A recent incident at Radio City Music Hall involving the mother of a Girl Scout is shedding light on the growing controversy of facial recognition, as critics claim it is being used to target perceived enemies — in this case, by one of the most famous companies in the country.
Kelly Conlon and her daughter came to New York City the weekend after Thanksgiving as part of a Girl Scout field trip to Radio City Music Hall to see the Christmas Spectacular show. But while her daughter, other members of the Girl Scout troop and their mothers got to go enjoy the show, Conlon wasn't allowed to do so.
That's because to Madison Square Garden Entertainment, Conlon isn't just any mom. They had identified and zeroed in on her, as security guards approached her right as he got into the lobby.
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"It was pretty simultaneous, I think, to me, going through the metal detector, that I heard over an intercom or loudspeaker," she told NBC New York. "I heard them say woman with long dark hair and a grey scarf."
She said she was asked her name and to produce identification.
"I believe they said that our recognition picked you up," Conlon said.
A sign says facial recognition is used as a security measure to ensure safety for guests and employees. Conlon says she posed no threat, but the guards still kicked her out with the explanation that they knew she was an attorney.
"They knew my name before I told them. They knew the firm I was associated with before I told them. And they told me I was not allowed to be there," said Conlon.
Conlon is an associate with the New Jersey-based law firm, Davis, Saperstein and Solomon, which for years has been involved in personal injury litigation against a restaurant venue now under the umbrella of MSG Entertainment.
"I don't practice in New York. I'm not an attorney that works on any cases against MSG," said Conlon.
But MSG said she was banned nonetheless — along with fellow attorneys in that firm and others.
"MSG instituted a straightforward policy that precludes attorneys pursuing active litigation against the Company from attending events at our venues until that litigation has been resolved. While we understand this policy is disappointing to some, we cannot ignore the fact that litigation creates an inherently adverse environment. All impacted attorneys were notified of the policy, including Davis, Saperstein and Salomon, which was notified twice," a spokesperson for MSG Entertainment said in a statement.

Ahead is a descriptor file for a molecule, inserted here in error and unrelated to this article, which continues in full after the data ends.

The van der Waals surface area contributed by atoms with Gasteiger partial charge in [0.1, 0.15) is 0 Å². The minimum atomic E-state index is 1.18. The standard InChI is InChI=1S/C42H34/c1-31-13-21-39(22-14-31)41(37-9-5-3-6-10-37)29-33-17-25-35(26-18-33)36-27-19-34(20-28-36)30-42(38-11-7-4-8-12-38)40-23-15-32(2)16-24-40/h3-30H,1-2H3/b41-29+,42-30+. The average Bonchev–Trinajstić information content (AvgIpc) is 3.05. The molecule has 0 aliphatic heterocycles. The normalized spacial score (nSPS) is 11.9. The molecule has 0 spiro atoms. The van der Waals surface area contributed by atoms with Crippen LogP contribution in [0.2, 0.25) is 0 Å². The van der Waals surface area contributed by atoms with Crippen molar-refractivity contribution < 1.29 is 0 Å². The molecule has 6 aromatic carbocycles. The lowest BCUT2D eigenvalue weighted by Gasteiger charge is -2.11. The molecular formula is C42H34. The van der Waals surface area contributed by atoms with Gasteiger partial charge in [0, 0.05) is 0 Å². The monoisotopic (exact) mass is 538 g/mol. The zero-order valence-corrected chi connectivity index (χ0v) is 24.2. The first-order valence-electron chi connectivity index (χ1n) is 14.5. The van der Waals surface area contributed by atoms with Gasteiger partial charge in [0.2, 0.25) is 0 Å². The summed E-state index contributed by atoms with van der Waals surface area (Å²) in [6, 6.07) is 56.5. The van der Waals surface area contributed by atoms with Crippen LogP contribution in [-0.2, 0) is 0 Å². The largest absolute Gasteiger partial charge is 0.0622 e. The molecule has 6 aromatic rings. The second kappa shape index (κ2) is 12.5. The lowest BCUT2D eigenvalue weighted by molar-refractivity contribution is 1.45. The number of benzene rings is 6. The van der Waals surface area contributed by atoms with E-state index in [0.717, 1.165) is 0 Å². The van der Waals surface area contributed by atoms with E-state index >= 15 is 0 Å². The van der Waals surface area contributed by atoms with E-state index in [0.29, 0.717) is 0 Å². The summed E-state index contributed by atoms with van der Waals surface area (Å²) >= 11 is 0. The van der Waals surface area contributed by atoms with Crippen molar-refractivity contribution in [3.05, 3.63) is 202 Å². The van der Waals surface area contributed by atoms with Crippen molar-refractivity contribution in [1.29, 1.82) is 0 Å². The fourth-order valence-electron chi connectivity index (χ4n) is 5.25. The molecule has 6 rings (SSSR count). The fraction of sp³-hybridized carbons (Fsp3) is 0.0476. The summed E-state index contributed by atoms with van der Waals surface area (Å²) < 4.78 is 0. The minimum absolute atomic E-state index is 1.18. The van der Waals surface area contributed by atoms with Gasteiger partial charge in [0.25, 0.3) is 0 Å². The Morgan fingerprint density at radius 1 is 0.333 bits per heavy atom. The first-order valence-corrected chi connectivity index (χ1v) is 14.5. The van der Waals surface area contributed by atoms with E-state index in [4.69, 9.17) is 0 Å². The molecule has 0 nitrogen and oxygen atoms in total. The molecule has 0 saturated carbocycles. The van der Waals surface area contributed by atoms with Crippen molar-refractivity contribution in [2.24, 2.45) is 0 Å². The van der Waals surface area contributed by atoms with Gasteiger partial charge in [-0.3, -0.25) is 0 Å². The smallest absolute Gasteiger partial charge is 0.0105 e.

"This whole scheme is a pretext for doing collective punishment on adversaries who would dare sue MSG in their multi-billion dollar network," said Sam Davis, a partner at the firm where Conlon works.
Other firms have sued over being blacklisted. Conlon said she thought a recent judge's order in one of those cases made it clear that ticketholders like her "may not be denied entry to any shows."
MSG stated that "In this particular situation, only the one attorney who chose to attend was denied entry, and the rest of of her group — including the Girl Scouts — were all able to attend and enjoy the show."
"I was just a mom taking my daughter to see a Christmas show," Conlon told the I-Team. "I did wait outside...It was embarrassing, it was mortifying."
Davis is now upping the legal ante, challenging MSG's license with the State Liquor Authority.
"The liquor license that MSG got requires them to admit members of the public, unless there are people who would be disruptive who constitute a security threat," said Davis. "Taking a mother, separating a mother from her daughter and Girl Scouts she was watching over — and to do it under the pretext of protecting any disclosure of litigation information — is absolutely absurd. The fact they're using facial recognition to do this is frightening. It's un-American to do this."
A spokesperson for MSG reiterated in a statement that safety is their highest priority and that facial recognition is just one of the methods they use. MSG Entertainment also said it is confident their policy is in compliance with all applicable laws, including the New York State Liquor Authority.